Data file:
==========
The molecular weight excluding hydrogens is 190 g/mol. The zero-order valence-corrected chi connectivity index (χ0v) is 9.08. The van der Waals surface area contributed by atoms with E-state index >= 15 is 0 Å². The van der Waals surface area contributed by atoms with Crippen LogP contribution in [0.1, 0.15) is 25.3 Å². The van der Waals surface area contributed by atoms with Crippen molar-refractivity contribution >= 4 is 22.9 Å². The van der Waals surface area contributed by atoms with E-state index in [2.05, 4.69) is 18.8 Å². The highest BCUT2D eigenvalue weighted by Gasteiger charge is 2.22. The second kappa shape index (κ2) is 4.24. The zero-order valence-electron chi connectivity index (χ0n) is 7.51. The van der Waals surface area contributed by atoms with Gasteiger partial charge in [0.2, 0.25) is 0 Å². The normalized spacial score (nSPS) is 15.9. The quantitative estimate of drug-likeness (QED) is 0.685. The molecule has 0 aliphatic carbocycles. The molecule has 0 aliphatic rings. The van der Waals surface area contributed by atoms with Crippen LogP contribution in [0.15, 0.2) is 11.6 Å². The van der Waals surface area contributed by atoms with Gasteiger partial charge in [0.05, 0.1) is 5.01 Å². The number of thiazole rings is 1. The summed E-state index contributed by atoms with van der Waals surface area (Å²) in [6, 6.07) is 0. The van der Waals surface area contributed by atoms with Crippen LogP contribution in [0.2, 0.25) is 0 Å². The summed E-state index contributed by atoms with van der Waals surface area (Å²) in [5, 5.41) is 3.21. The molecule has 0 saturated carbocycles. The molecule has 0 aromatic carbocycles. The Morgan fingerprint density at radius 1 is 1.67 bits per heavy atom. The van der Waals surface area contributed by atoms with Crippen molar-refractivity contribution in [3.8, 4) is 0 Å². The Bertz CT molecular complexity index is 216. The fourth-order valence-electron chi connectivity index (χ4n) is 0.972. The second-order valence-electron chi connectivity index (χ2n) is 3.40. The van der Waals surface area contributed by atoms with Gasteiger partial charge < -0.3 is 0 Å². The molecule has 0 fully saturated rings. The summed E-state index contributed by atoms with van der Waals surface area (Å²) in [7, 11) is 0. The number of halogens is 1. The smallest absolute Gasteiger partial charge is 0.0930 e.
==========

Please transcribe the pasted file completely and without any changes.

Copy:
The molecular weight excluding hydrogens is 190 g/mol. The zero-order valence-corrected chi connectivity index (χ0v) is 9.08. The van der Waals surface area contributed by atoms with E-state index >= 15 is 0 Å². The van der Waals surface area contributed by atoms with Crippen LogP contribution in [0.1, 0.15) is 25.3 Å². The van der Waals surface area contributed by atoms with Crippen molar-refractivity contribution >= 4 is 22.9 Å². The van der Waals surface area contributed by atoms with E-state index in [2.05, 4.69) is 18.8 Å². The highest BCUT2D eigenvalue weighted by Gasteiger charge is 2.22. The second kappa shape index (κ2) is 4.24. The zero-order valence-electron chi connectivity index (χ0n) is 7.51. The van der Waals surface area contributed by atoms with Gasteiger partial charge in [0.2, 0.25) is 0 Å². The normalized spacial score (nSPS) is 15.9. The quantitative estimate of drug-likeness (QED) is 0.685. The molecule has 0 aliphatic carbocycles. The molecule has 0 aliphatic rings. The van der Waals surface area contributed by atoms with Crippen LogP contribution in [0.15, 0.2) is 11.6 Å². The van der Waals surface area contributed by atoms with Gasteiger partial charge in [0.05, 0.1) is 5.01 Å². The number of thiazole rings is 1. The summed E-state index contributed by atoms with van der Waals surface area (Å²) in [6, 6.07) is 0. The van der Waals surface area contributed by atoms with Crippen LogP contribution in [0.2, 0.25) is 0 Å². The summed E-state index contributed by atoms with van der Waals surface area (Å²) in [5, 5.41) is 3.21. The molecule has 0 saturated carbocycles. The molecule has 0 aromatic carbocycles. The Morgan fingerprint density at radius 1 is 1.67 bits per heavy atom. The van der Waals surface area contributed by atoms with Crippen molar-refractivity contribution in [3.8, 4) is 0 Å². The Bertz CT molecular complexity index is 216. The fourth-order valence-electron chi connectivity index (χ4n) is 0.972. The second-order valence-electron chi connectivity index (χ2n) is 3.40. The van der Waals surface area contributed by atoms with Gasteiger partial charge < -0.3 is 0 Å². The molecule has 0 fully saturated rings. The summed E-state index contributed by atoms with van der Waals surface area (Å²) in [7, 11) is 0. The number of halogens is 1. The smallest absolute Gasteiger partial charge is 0.0930 e.